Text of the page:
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Mob Psycho 100

Mob Psycho 100

Mob Psycho 100 anime series cover art
Mob Psycho 100

Overview

Mob Psycho 100 (モブサイコ100) is a supernatural comedy series from the same creator as One Punch Man, ONE. And if I’m honest, I wasn’t sure if I would really like this series when I started it. I felt the same way about OPM before I watched it, but I ended up really enjoying that one in the end.

However, Mob is a fairly different series and the circumstances surrounding my introduction to it were different as well. With OPM I was originally hesitant to watch it because I’m not all that into superheroes and everyone seemed to love it. And by everyone I mean a lot of people who don’t watch all that much anime, so I expected something like Sword Art Online.

Now, luckily OPM wasn’t like SAO, which is part of the reason I was willing to give Mob a shot as well. But, while I wouldn’t say that everyone seemed to love Mob, those who do often claimed that it was the best anime series. The fact that Monogatari is the actual best aside, when multiple people constantly hype up a series, it tends to disappoint in the end.

Anyway, what’s this series all about? It’s about a kid with psychic powers who just wants to live a normal life, but always gets roped into crazy situations, partially due to his mentor, a washed-up conman. In a way you can think of Mob as simply a supernatural version of OPM, though that’s a pretty broad comparison.

The reality is that while these two series may share ONE’s art style and sense of humor, the stories they tell are very different. While OPM is a story about saving the world, but being bored while doing so, Mob is about being the person you want to be despite the situation you were born into.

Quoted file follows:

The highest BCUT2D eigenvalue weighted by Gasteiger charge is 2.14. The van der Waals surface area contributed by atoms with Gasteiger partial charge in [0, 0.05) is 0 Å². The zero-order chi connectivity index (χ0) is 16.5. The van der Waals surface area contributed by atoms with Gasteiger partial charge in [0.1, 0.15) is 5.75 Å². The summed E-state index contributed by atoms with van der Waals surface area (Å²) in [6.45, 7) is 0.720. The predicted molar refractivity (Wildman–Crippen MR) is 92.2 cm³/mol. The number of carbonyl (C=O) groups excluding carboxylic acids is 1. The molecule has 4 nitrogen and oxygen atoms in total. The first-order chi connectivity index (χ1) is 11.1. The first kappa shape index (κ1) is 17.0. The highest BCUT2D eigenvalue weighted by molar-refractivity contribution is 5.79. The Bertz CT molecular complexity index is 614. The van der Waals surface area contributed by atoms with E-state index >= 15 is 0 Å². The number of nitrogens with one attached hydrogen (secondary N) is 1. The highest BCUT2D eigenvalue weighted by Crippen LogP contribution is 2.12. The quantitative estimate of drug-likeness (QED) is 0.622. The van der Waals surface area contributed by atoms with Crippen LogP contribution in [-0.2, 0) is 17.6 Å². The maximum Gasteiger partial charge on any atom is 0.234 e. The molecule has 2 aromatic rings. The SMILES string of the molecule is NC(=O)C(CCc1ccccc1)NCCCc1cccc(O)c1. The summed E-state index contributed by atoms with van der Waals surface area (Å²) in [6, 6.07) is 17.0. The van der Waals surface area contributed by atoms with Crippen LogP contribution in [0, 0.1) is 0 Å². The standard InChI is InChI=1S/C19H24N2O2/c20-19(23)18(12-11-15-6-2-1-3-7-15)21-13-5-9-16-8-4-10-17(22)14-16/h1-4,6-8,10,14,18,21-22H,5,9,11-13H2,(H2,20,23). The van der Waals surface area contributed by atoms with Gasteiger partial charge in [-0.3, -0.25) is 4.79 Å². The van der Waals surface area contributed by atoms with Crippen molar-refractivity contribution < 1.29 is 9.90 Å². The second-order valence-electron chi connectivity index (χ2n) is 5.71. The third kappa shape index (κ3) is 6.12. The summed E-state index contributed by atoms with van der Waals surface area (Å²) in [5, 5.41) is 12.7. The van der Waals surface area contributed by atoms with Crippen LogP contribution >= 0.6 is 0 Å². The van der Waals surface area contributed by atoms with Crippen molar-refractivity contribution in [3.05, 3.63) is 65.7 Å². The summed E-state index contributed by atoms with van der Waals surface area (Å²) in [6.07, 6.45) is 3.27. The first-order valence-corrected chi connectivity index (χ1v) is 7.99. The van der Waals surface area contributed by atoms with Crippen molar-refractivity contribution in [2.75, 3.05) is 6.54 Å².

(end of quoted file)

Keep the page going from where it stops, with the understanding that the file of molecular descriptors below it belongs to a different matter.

It may sound strange, but Mob is actually a much more down to Earth story.

That said, the story wasn’t actually the part of Mob that I cared about. The first half of the season (this is solely a review of season one by the way) was pretty much a supernatural slice of life series. And aside from the episode which introduced Dimple, I preferred it over the latter half which became much more plot-driven.

Speaking of the episode that introduced Dimple, that was by far the worst episode of the entire season. If I had to rate that episode alone it would probably be a 2 or 3/10. Other than the shot that said “Mob loves milk” there wasn’t really anything of interest to me.

Characters

This section is going to include some spoilers. So keep that in mind if you plan to continue on.

The titular character is Shigeo “Mob” Kageyama. Don’t ask me why his nickname is Mob, because I actually don’t know. It must have been explained at some point, but I’m pretty sure the only person to actually call him that is his mentor, Reigen. Everyone else either calls him Shigeo or Kageyama(-kun).

Mob has had psychic powers for as long as he can remember, and as far as he’s concerned they simply end up getting in the way. His silverware bends when he tries to eat, and other kids at school think he’s weird because of his powers. However, he doesn’t let that stop him from attempting to live a normal school life.